SEE UPDATE BELOW FOR NEW McCAIN RESPONSE
Early on Wednesday morning, both Barack Obama and John McCain released ads focused on taxes. If the tone of both spots proved predictable, the amount of money being pushed into each campaign's ad was not. Though McCain has outspent Obama on paid media in battleground states so far this month, Obama's new television ad will start getting pumped into several key states today -- specifically, Colorado, Michigan, Missouri, New Hampshire, Ohio, Pennsylvania, Wisconsin and Virginia.
By contrast, McCain's new piece is a radio ad, and his campaign has declined to reveal exactly how hard or in what parts of the country it will be pushed.
Entitled "Three Times," Obama's ad promises middle-class tax relief, contrasting the Illinois Senator's plan with McCain's tax breaks for large corporations.
Meanwhile, McCain's radio ad dings Obama for proposing more spending programs that "will lead to even higher budget deficits" and pile "more debt on the backs of your children and grandchildren."
Of course, the same Tax Policy Center that McCain's campaign used in a "fact sheet" accompanying the new radio ad has said McCain's budget would enlarge the deficit, as well. "Both John McCain and Barack Obama have proposed tax plans that would substantially increase the national debt over the next ten years," the group wrote in its most recent report.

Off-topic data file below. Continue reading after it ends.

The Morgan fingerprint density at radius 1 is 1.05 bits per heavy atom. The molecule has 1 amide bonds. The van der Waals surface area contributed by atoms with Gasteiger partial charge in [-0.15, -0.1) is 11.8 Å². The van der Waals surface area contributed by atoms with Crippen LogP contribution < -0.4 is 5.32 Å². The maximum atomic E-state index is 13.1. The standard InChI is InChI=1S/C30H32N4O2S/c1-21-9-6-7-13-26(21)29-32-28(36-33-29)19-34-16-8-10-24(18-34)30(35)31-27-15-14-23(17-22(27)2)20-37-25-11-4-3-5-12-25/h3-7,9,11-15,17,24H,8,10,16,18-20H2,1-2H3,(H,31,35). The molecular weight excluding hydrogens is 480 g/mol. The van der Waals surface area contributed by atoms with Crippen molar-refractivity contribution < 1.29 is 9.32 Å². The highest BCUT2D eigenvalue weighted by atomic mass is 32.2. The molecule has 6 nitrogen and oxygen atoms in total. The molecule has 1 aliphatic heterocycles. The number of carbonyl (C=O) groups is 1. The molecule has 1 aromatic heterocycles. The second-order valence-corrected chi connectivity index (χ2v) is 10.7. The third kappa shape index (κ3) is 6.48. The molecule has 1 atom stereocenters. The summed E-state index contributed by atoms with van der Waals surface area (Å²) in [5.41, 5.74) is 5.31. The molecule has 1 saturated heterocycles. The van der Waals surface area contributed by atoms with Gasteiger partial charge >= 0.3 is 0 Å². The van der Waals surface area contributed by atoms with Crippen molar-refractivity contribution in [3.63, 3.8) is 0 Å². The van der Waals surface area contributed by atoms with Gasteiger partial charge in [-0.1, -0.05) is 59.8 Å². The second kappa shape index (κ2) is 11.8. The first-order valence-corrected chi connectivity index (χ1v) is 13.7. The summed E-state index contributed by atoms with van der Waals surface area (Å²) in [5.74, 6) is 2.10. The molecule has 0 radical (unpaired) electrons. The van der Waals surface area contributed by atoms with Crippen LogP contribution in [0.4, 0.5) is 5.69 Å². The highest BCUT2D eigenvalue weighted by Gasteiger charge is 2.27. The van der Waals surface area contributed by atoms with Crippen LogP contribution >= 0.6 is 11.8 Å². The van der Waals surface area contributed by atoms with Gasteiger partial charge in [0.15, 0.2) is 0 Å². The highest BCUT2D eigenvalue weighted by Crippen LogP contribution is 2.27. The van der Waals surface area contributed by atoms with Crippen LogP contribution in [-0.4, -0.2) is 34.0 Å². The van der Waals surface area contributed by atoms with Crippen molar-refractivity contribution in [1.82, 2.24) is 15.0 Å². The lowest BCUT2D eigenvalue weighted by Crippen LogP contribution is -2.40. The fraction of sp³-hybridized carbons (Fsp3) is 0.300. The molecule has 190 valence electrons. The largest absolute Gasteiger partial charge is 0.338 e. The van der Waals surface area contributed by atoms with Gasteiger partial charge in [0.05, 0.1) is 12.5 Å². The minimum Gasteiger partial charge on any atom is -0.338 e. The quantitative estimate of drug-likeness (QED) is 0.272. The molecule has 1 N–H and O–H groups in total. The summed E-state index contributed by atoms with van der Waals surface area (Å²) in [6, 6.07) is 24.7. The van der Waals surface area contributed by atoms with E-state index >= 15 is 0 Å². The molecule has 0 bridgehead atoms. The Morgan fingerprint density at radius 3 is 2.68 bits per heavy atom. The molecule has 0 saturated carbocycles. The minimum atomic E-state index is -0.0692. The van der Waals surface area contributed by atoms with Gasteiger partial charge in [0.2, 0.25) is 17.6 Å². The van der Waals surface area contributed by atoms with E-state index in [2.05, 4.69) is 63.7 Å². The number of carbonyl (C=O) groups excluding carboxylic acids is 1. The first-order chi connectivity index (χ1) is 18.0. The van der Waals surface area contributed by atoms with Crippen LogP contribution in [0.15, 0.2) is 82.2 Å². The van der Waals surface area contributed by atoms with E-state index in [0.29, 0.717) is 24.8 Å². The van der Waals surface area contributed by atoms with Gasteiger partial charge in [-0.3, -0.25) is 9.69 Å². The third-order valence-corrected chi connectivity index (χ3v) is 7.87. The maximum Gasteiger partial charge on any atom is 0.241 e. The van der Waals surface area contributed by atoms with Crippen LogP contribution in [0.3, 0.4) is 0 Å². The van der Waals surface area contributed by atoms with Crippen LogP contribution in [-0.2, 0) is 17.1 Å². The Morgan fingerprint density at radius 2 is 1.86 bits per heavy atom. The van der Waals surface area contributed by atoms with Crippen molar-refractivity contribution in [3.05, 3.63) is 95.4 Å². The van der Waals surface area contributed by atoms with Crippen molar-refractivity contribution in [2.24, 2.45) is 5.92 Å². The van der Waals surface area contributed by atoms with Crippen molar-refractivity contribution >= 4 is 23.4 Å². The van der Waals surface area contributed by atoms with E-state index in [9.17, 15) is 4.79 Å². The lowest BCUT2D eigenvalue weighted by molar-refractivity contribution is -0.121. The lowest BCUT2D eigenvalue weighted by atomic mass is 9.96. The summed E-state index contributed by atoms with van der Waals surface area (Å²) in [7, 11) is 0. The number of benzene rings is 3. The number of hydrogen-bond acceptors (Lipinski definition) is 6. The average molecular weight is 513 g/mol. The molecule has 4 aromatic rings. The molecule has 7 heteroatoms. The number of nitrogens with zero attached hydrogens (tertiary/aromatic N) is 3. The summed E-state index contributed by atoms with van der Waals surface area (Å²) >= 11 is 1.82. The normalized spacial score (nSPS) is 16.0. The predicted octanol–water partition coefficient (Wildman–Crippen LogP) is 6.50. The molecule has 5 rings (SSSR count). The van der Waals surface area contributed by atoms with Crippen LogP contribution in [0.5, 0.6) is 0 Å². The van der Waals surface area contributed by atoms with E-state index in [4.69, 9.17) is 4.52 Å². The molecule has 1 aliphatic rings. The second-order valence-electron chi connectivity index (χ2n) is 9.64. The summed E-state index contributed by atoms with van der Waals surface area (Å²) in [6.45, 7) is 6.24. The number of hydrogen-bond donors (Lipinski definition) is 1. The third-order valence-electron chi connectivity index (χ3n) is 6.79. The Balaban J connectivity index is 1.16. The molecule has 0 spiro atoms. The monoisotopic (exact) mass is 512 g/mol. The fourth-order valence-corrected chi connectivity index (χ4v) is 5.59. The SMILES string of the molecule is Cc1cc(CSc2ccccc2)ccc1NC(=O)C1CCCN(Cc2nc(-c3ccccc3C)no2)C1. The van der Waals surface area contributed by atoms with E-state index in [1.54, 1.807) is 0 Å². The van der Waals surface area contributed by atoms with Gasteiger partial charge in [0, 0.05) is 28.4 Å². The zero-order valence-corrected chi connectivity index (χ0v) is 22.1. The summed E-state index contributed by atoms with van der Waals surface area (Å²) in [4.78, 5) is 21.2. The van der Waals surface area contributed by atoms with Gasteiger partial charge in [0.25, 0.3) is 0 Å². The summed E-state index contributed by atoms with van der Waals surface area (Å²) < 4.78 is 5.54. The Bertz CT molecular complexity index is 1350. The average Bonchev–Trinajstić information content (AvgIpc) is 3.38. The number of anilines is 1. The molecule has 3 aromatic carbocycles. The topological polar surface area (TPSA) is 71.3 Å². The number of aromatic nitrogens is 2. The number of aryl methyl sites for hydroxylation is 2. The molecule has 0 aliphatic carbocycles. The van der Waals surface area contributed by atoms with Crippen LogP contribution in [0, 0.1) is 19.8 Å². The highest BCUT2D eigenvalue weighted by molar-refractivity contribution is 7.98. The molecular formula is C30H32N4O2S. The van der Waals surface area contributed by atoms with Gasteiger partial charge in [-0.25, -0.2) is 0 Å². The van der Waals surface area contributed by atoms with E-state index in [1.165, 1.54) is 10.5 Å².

But for progressive writers like Paul Krugman who have despaired at the Obama campaign's "lethargic" economic messaging, the fact that Obama is counter-punching on taxes with an expensive media buy should prove a welcome development.
UPDATE: The McCain campaign has responded to Obama's ad by disputing the implication that tax breaks for companies hurt the economy.
"America's business taxes are the second highest in the world, and that is driving American jobs overseas," wrote McCain spokesman Tucker Bounds in an email to reporters. "So while American families are hurting and jobs are becoming scarce, Barack Obama is pushing for billions in higher taxes -- it's a recipe for economic disaster."
But, interestingly, the lengthy "fact sheet" sent out with Bounds's response does not offer any push-back against the idea that Obama's tax plan would provide three times as much relief to middle-class families compared to McCain.
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